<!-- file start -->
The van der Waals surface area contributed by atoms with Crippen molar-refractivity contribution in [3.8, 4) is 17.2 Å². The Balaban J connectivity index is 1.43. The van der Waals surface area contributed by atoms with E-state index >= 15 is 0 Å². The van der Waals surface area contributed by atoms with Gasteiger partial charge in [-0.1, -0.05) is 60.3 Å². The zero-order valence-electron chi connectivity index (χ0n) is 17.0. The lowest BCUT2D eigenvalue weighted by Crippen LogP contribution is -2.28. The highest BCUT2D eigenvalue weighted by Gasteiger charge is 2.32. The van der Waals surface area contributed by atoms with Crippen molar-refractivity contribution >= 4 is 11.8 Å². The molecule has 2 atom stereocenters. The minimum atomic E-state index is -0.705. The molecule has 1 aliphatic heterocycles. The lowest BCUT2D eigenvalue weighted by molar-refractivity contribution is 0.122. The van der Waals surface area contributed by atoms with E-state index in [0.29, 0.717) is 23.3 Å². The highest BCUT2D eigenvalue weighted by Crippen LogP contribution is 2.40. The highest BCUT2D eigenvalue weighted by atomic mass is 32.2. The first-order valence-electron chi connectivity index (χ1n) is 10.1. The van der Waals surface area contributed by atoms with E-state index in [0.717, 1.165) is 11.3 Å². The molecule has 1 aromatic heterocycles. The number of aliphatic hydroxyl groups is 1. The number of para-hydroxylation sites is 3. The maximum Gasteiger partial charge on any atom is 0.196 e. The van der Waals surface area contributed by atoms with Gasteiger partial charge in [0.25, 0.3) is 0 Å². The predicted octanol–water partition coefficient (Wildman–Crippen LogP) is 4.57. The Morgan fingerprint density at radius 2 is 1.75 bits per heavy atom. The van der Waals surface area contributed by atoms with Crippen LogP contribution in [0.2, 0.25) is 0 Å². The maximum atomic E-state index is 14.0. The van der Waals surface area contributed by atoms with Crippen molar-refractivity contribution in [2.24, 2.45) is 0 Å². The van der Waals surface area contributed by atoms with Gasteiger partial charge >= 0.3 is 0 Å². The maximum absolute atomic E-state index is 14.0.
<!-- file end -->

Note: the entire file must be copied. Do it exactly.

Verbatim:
The van der Waals surface area contributed by atoms with Crippen molar-refractivity contribution in [3.8, 4) is 17.2 Å². The Balaban J connectivity index is 1.43. The van der Waals surface area contributed by atoms with E-state index >= 15 is 0 Å². The van der Waals surface area contributed by atoms with Gasteiger partial charge in [-0.1, -0.05) is 60.3 Å². The zero-order valence-electron chi connectivity index (χ0n) is 17.0. The lowest BCUT2D eigenvalue weighted by Crippen LogP contribution is -2.28. The highest BCUT2D eigenvalue weighted by Gasteiger charge is 2.32. The van der Waals surface area contributed by atoms with Crippen molar-refractivity contribution >= 4 is 11.8 Å². The molecule has 2 atom stereocenters. The minimum atomic E-state index is -0.705. The molecule has 1 aliphatic heterocycles. The lowest BCUT2D eigenvalue weighted by molar-refractivity contribution is 0.122. The van der Waals surface area contributed by atoms with E-state index in [0.29, 0.717) is 23.3 Å². The highest BCUT2D eigenvalue weighted by Crippen LogP contribution is 2.40. The highest BCUT2D eigenvalue weighted by atomic mass is 32.2. The first-order valence-electron chi connectivity index (χ1n) is 10.1. The van der Waals surface area contributed by atoms with E-state index in [0.717, 1.165) is 11.3 Å². The molecule has 1 aromatic heterocycles. The number of aliphatic hydroxyl groups is 1. The number of para-hydroxylation sites is 3. The maximum Gasteiger partial charge on any atom is 0.196 e. The van der Waals surface area contributed by atoms with Gasteiger partial charge in [0.25, 0.3) is 0 Å². The predicted octanol–water partition coefficient (Wildman–Crippen LogP) is 4.57. The Morgan fingerprint density at radius 2 is 1.75 bits per heavy atom. The van der Waals surface area contributed by atoms with Crippen LogP contribution in [0.2, 0.25) is 0 Å². The maximum atomic E-state index is 14.0. The van der Waals surface area contributed by atoms with Crippen molar-refractivity contribution in [2.24, 2.45) is 0 Å². The van der Waals surface area contributed by atoms with Gasteiger partial charge >= 0.3 is 0 Å². The maximum absolute atomic E-state index is 14.0.